October 23, 2015 Zombie Still Devouring 35 Years Later
In July of 1980, American audiences were fed a giant helping of hot spaghetti splatter in the form of Lucio Fulci’s film Zombie, AKA Zombi 2, Zombie Flesh Eaters, and Island of the Living Dead. Starring Ian McCulloch (Zombie Holocaust 1980, Contamination 1980), Tisa Farrow (Some Call it Loving 1973, Anthropophagus 1980), Richard Johnson (The Haunting 1963, Julius Caesar 1970), Al Cliver (The Black Cat 1981, The Beyond 1981), Auretta Gay (Brillantina Rock 1979, Ombre 1980), and Olga Karlatos (Cyclone 1978, Purple Rain 1984), Special FX were handled by Gianetto De Rossi (Cannibal Apocalypse 1980, The House By the Cemetery 1981). Written by Elisa Briganti (Writer: House By the Cemetery 1981, Manhattan Baby 1982) and an uncredited Dardano Sacchetti (Writer: The Beyond 1981, The New York Ripper 1982), Zombie was directed by Lucio Fulci.
Zombie opens, not with a whimper, but a bang, as a body wrapped in a sheet and bound in rope slowly rises and is shot in the head by Dr. Menard (Johnson), who says matter-of-factly, “The boat can leave now. Tell the crew.” The credits roll. Then a boat is haphazardly careening into New York Harbor, narrowly missing the Staten Island Ferry. The Harbor Patrol gets control of the boat and climbs aboard. One Patrolman goes into the lower part of the ship and discovers it in complete disarray. Upon further inspection, a severed and partially devoured hand falls to the ground. Suddenly, a large Zombie (Captain Haggerty: The Last Dragon 1985, Honeymoon in Vegas 1992) bursts through the door and tears the throat out of the Patrolman. The Zombie makes his way up on deck where he is shot a few times by the other Patrolman and falls into the water.
In a newspaper office, Peter West (McCulloch) is summoned by his Editor in Chief (Fulci in his standard Hitchcockian film appearance) to follow up on a story about the boat in the harbor. Meanwhile, on the boat, the police are questioning Anne Bowles (Farrow), where it is discovered that the boat belonged to her father, whom she has not spoken to in months. Then, in the Coroner’s office, the two Doctors are doing an autopsy on the dead Patrolman from the boat, when under the sheet, the Patrolman starts to move slightly.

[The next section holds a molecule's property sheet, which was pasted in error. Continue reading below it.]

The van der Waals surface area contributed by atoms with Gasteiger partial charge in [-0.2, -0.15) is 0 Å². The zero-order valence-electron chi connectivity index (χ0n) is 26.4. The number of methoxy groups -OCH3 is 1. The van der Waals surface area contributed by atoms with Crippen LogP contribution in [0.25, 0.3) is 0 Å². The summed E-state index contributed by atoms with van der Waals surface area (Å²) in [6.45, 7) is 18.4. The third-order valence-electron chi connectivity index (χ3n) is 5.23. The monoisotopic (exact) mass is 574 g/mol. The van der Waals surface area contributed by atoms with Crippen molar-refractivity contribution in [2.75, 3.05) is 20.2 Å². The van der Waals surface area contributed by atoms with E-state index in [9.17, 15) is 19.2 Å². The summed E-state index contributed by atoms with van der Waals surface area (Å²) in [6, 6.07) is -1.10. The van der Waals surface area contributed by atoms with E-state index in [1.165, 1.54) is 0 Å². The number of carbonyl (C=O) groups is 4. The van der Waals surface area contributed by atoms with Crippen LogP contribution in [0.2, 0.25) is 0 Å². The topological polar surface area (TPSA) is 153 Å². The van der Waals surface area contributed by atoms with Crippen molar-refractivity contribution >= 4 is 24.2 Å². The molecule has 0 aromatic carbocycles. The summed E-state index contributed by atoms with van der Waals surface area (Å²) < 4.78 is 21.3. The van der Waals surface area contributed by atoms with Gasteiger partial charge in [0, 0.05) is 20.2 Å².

That night, Anne sneaks onto the boat, which is guarded by a Policeman who is listening to some hot disco rather than his radio. While snooping, she runs into Peter, who keeps her from screaming. He shows her a letter that he found, and as she is reaching, she knocks down a lantern, alerting the Policeman up above. Peter quickly comes up with a plan, and when the Policeman comes down, he catches Peter and Anne making out. They tell him they were looking for a romantic setting and get into an argument. The Policeman, not wanting to hear any of it, tells them to go. The next day, Peter is at a phone booth reading the letter to his Editor with Anne listening, and his Editor authorizes Peter to travel to the island of Matul and investigate further. When they arrive to their destination before Matul, they meet Brian (Cliver) and the beautiful Susan (Gay), who are loading up their boat for a long trip around the islands. Peter convinces them to take he and Anne with them.
On their way to Matul, Peter, Anne, Brian, and Susan stop the boat so Susan can take some underwater photos. She dives in and is soon stalked by a shark. She hides behind some rocks and the shark swims into the boat causing some damage. Suddenly, a Zombie (Ramon Bravo) reaches out towards her. She scratches his face with some coral and swims away. The shark comes back and faces off with the Zombie, who hitches a ride and takes a bite, but the shark soon takes the Zombie’s arm off and swims away.On Matul, Dr. Menard is trying to reach someone on the radio, but no one is replying. His wife (Karlatos) is very scared of what is going on around the island with the dead coming back to life and getting closer to their side of the island. She hates her husband for dragging her to Matul. Dr. Menard still fancies himself as a scientist trying to find a logical reason for what is going on, even though logic is no longer in play. He leaves for the hospital, which is nothing more than a ramshackle church full of sick people.